How responsible are cruise liners?

Cruise linerThe cruise industry has been ignoring its responsibilites in local destinations for too long. Here, we examine the evidence clearly showing cruising as the bad boys of travel.

Cruising is a growing trend - it is now expected that the industry will have 20 million passengers by 2012, according to Mintel. It may seem like time spent at sea would have minimal impact on the surrounding environments, local economies, people and cultures but the facts behind this rapidly expanding industry paint a very different picture.

The stark reality is that cruise liners do have a significant ecological impact – one that has gone largely unnoticed in the global warming debate – and they bring limited economic benefit to local communities and small businesses.

According to our partner at Climate Care, a cruise liner such as Queen Mary 2 emits 0.43kg of CO2 per passenger mile, compared with 0.257kg for a long-haul flight (even allowing for the further damage of emissions being produced in the upper atmosphere). See The Guardian here. That means it is far greener to fly than cruise... In addition to the increase in CO2 emissions, there is often a need to fly to the departure points of the cruise, clocking up even further carbon emissions.

On average, passengers on a cruise ship each account for 3.5 kilograms of rubbish daily - compared with the 0.8 kilograms each generated by local people on shore. (Source: Our Planet)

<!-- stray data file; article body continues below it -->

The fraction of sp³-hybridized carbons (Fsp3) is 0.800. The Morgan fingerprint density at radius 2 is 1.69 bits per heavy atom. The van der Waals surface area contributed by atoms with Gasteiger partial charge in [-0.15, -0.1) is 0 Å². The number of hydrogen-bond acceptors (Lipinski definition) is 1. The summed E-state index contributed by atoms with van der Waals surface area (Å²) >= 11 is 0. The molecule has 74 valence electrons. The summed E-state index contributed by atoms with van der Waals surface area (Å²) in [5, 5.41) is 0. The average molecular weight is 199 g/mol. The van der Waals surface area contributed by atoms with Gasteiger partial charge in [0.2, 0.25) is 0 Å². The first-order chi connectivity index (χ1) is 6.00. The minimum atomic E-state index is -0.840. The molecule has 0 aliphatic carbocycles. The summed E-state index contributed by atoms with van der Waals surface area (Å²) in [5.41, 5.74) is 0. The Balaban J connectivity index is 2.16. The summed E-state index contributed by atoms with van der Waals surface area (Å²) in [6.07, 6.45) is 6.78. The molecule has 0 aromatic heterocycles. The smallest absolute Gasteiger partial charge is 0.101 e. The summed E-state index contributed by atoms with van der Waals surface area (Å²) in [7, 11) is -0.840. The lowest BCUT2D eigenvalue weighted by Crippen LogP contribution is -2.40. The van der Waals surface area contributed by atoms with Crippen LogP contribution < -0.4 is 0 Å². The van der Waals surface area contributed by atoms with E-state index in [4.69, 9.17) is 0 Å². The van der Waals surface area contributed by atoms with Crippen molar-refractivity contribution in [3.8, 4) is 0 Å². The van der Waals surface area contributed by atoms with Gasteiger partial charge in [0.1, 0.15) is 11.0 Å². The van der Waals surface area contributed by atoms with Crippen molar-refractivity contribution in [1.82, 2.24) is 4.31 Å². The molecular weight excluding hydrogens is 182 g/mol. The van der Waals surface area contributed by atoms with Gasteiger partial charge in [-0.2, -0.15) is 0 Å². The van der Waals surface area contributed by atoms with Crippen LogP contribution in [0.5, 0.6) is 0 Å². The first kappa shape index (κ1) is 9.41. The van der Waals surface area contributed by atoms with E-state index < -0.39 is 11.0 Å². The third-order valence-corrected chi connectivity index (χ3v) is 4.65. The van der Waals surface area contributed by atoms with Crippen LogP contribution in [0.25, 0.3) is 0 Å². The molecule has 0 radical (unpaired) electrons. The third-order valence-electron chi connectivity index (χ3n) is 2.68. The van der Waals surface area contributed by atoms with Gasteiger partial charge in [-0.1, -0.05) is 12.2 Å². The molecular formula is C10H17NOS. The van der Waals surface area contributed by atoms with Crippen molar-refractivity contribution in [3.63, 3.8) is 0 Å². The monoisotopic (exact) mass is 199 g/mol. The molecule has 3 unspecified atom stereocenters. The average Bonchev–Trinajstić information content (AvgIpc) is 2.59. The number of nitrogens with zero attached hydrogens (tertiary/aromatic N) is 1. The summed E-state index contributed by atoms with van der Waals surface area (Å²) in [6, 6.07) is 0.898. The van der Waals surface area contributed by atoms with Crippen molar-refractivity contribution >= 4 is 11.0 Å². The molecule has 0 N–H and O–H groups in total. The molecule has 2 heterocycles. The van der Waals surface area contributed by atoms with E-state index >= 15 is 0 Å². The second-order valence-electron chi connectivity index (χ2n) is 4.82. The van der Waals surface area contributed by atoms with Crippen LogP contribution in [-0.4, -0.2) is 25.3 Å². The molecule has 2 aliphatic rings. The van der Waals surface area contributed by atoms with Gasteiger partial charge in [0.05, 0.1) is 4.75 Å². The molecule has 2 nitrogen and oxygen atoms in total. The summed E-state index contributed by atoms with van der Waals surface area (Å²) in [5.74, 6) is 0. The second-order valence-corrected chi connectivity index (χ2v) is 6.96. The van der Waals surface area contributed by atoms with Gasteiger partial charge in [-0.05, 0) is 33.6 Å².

Most cruise companies claim to have very good environmental standards and we have recently seen the promising arrival of the first cruise ship to reduce engine emissions by using sea water to remove harmful components, but just look at this sorry tale of environmental fines racked up by Cruise companies (more). Mandatory environmental standards of the Cruise Lines International Association relate largely to discharging hazardous waste into the marine environment. But there are much wider environmental consequences…

Ships release an estimated 1.2 million to 1.6 million metric tons of tiny airborne particles each year. These particles have been linked to premature deaths worldwide in a recent study in 2007 by the University of Delaware, and are believed to cause heart and lung failures. According to the study, such pollution from ships, kills at least 60,000 people each year and it is predicted that this figure will increase by 40% globally by 2012, unless something is done to address the problem - such as switching to cleaner fuels. See New Scientist article here.

There is significant damage to coral reefs from cruise liners. There are 109 countries with coral reefs. In 90 of them (about 70% of cruise destinations are in biodiversity hotspots) reefs are being damaged by cruise ship anchors and sewage, by tourists breaking off chunks of coral, and by commercial harvesting for sale to tourists. (Source: Ocean Planet). According to Ocean Planet, one study of a cruise ship anchor dropped in a coral reef for one day found an area about half the size of a football field completely destroyed, and half again as much covered by rubble that died later. It was estimated that coral recovery would take fifty years.

Newer and bigger ships which are more potentially damaging to eco-systems, are being built every year to keep up with consumer demand. The Independence Of The Seas, for example, part of the Royal Caribbean International fleet due to set sail in May 2008, will carry about 4,000 passengers, has a water park with a wave machine, an ice rink and a boxing ring for celebrity fights! These mass-market cruise companies are marketing their ships as substitute resort destinations – they are in effect, floating cities.

Workers’ rights